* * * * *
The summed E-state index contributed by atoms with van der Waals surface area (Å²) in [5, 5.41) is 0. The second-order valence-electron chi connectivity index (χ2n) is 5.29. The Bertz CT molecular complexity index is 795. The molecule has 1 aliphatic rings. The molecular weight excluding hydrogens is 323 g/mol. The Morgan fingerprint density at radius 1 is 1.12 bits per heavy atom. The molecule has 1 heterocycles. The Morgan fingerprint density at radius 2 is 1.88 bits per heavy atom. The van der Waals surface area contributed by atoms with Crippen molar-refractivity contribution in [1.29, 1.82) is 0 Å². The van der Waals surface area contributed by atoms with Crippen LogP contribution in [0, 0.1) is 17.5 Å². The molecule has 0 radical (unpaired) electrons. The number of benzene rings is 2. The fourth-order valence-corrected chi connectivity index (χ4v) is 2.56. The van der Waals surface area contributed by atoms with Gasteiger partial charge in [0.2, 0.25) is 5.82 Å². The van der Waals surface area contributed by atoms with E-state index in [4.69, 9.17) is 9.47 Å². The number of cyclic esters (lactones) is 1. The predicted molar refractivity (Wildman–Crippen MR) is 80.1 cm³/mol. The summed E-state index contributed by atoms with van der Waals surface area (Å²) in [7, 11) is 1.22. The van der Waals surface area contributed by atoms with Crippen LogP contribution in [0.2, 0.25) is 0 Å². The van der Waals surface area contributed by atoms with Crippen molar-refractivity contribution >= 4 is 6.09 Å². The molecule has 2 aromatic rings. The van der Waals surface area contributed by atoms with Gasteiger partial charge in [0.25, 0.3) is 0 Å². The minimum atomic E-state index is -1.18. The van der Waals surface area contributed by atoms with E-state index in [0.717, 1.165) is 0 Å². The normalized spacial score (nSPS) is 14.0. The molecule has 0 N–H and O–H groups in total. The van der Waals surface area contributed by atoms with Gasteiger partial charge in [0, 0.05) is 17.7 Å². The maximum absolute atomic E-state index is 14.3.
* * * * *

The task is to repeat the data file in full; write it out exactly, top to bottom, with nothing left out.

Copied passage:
The summed E-state index contributed by atoms with van der Waals surface area (Å²) in [5, 5.41) is 0. The second-order valence-electron chi connectivity index (χ2n) is 5.29. The Bertz CT molecular complexity index is 795. The molecule has 1 aliphatic rings. The molecular weight excluding hydrogens is 323 g/mol. The Morgan fingerprint density at radius 1 is 1.12 bits per heavy atom. The molecule has 1 heterocycles. The Morgan fingerprint density at radius 2 is 1.88 bits per heavy atom. The van der Waals surface area contributed by atoms with Crippen molar-refractivity contribution in [1.29, 1.82) is 0 Å². The van der Waals surface area contributed by atoms with Crippen LogP contribution in [0, 0.1) is 17.5 Å². The molecule has 0 radical (unpaired) electrons. The number of benzene rings is 2. The fourth-order valence-corrected chi connectivity index (χ4v) is 2.56. The van der Waals surface area contributed by atoms with Gasteiger partial charge in [0.2, 0.25) is 5.82 Å². The van der Waals surface area contributed by atoms with E-state index in [4.69, 9.17) is 9.47 Å². The number of cyclic esters (lactones) is 1. The predicted molar refractivity (Wildman–Crippen MR) is 80.1 cm³/mol. The summed E-state index contributed by atoms with van der Waals surface area (Å²) in [7, 11) is 1.22. The van der Waals surface area contributed by atoms with Crippen LogP contribution in [0.2, 0.25) is 0 Å². The van der Waals surface area contributed by atoms with Crippen molar-refractivity contribution >= 4 is 6.09 Å². The molecule has 2 aromatic rings. The van der Waals surface area contributed by atoms with Gasteiger partial charge in [0.25, 0.3) is 0 Å². The minimum atomic E-state index is -1.18. The van der Waals surface area contributed by atoms with E-state index in [0.717, 1.165) is 0 Å². The normalized spacial score (nSPS) is 14.0. The molecule has 0 N–H and O–H groups in total. The van der Waals surface area contributed by atoms with Gasteiger partial charge in [0, 0.05) is 17.7 Å². The maximum absolute atomic E-state index is 14.3.